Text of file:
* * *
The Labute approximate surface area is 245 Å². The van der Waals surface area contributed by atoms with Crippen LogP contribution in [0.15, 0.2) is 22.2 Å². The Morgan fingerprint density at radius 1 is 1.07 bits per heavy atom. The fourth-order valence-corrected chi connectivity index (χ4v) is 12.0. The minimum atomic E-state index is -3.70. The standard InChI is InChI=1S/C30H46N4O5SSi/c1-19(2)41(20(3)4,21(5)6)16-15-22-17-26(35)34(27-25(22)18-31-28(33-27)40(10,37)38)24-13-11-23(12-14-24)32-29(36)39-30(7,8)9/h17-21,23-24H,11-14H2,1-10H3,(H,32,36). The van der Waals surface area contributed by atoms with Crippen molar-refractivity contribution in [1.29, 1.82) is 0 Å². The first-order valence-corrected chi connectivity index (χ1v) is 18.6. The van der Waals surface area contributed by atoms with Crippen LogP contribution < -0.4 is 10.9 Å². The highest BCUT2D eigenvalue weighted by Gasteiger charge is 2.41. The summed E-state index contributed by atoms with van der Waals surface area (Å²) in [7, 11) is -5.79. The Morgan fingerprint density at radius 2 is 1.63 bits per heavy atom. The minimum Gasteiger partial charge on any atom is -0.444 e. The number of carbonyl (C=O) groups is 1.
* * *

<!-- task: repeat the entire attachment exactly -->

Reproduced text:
The Labute approximate surface area is 245 Å². The van der Waals surface area contributed by atoms with Crippen LogP contribution in [0.15, 0.2) is 22.2 Å². The Morgan fingerprint density at radius 1 is 1.07 bits per heavy atom. The fourth-order valence-corrected chi connectivity index (χ4v) is 12.0. The minimum atomic E-state index is -3.70. The standard InChI is InChI=1S/C30H46N4O5SSi/c1-19(2)41(20(3)4,21(5)6)16-15-22-17-26(35)34(27-25(22)18-31-28(33-27)40(10,37)38)24-13-11-23(12-14-24)32-29(36)39-30(7,8)9/h17-21,23-24H,11-14H2,1-10H3,(H,32,36). The van der Waals surface area contributed by atoms with Crippen molar-refractivity contribution in [1.29, 1.82) is 0 Å². The first-order valence-corrected chi connectivity index (χ1v) is 18.6. The van der Waals surface area contributed by atoms with Crippen LogP contribution < -0.4 is 10.9 Å². The highest BCUT2D eigenvalue weighted by Gasteiger charge is 2.41. The summed E-state index contributed by atoms with van der Waals surface area (Å²) in [7, 11) is -5.79. The Morgan fingerprint density at radius 2 is 1.63 bits per heavy atom. The minimum Gasteiger partial charge on any atom is -0.444 e. The number of carbonyl (C=O) groups is 1.